Literature review and geospatial analysis of essential services leading to social exclusion of vulnerable groups

Authors: Liam Fassam*, Institute of Logistics, Infrastructure, Supply & Transportation
Topics: Transportation Geography
Keywords: Transport, Elderly, Social isolation
Session Type: Paper
Day: 4/7/2019
Start / End Time: 2:00 PM / 3:40 PM
Room: Palladian, Omni, West
Presentation File: No File Uploaded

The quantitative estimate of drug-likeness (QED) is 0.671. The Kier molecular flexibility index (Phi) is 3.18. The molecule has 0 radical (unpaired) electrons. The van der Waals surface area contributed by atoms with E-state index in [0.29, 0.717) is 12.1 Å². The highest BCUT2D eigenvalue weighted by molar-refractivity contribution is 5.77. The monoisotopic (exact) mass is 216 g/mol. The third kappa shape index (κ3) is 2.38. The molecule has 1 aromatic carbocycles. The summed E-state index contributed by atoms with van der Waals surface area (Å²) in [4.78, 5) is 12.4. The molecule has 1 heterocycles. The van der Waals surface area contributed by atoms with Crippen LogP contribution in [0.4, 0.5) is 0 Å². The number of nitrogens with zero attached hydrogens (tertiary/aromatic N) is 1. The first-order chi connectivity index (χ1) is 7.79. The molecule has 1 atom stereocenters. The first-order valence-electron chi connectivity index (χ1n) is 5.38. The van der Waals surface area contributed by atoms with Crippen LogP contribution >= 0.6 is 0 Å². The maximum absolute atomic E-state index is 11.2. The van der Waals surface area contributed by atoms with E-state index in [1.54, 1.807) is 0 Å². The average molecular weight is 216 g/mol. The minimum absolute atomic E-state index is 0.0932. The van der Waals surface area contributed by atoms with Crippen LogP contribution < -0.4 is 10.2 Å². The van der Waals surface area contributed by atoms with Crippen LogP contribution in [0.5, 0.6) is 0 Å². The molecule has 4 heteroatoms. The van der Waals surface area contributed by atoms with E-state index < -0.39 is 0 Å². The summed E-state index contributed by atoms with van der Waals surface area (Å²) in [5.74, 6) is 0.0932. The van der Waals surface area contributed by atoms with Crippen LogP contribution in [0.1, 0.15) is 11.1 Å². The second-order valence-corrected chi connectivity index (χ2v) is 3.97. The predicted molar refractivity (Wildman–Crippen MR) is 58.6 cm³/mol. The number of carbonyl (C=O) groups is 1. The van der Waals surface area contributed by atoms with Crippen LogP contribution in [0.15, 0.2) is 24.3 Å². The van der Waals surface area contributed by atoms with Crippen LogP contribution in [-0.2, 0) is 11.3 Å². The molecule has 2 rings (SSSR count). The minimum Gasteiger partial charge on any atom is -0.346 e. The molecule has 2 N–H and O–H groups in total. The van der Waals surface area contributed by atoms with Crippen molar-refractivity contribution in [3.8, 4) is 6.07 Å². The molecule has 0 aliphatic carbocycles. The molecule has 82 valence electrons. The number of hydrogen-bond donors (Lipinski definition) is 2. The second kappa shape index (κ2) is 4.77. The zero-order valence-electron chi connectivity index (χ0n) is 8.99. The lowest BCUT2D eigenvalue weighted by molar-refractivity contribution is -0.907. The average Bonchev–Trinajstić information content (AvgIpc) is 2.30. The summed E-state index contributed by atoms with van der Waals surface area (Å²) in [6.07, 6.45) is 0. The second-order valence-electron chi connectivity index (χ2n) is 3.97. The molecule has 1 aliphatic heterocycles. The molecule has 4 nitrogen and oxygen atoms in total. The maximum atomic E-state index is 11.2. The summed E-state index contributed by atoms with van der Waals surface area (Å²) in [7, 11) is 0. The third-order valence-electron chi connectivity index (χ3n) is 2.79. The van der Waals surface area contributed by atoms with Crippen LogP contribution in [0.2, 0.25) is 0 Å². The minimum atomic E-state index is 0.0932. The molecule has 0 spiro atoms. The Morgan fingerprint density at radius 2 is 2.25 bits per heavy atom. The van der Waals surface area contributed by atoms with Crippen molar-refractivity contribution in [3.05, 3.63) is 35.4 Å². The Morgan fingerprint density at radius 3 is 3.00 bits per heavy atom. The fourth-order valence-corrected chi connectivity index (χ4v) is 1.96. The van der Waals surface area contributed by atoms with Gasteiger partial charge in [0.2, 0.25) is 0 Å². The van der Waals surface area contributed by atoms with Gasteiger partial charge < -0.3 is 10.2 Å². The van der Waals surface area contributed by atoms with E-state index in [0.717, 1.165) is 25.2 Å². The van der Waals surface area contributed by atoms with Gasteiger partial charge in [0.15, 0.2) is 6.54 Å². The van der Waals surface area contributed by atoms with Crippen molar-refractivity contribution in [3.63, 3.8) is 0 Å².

Background There remains a lack of research exploring the effects of social exclusion and the perceived overall cost of transportation service delivery. This research examines literature on rural transport and social exclusion, alongside a cluster analysis of accessibility to essential services. Methods This research takes a two-stage approach, firstly conducting a systematic literature review of qualitative and quantitative peer reviewed articles, analysed under the themes of ‘accessibility’, ‘rurality’, ‘social exclusion’ and ‘vulnerability’. Second stage case study; empirical data undertaking a geospatial cluster analysis of accessibility to essential services (defined as Doctors surgeries and general stores). This enabled data by demographic to be mapped alongside current accessibility to services and transportation identifying the true extent of mobility accessibility. Additionally, the research team mapped a proposed reduction in public transport services against an austerity plan to identify the theoretical effect of transportation reduction on the vulnerable persons, highlighting the potential manifestations of social exclusion. Results Results from the literature review identified that vulnerable groups face significant challenges in rural transportation in order to access essential services such as Doctors surgeries, Education or shops. This presents a physical and mental health disadvantage, particularly for those who live alone. Secondly, geospatial cluster analysis identified how a decrease in transportation service due to austerity has a net effect of increasing social exclusion and associated health effects. This in turn, when correlated to the literature on vulnerable people and social exclusion, generated a theoretical representation of long term health care cost increases against short term savings

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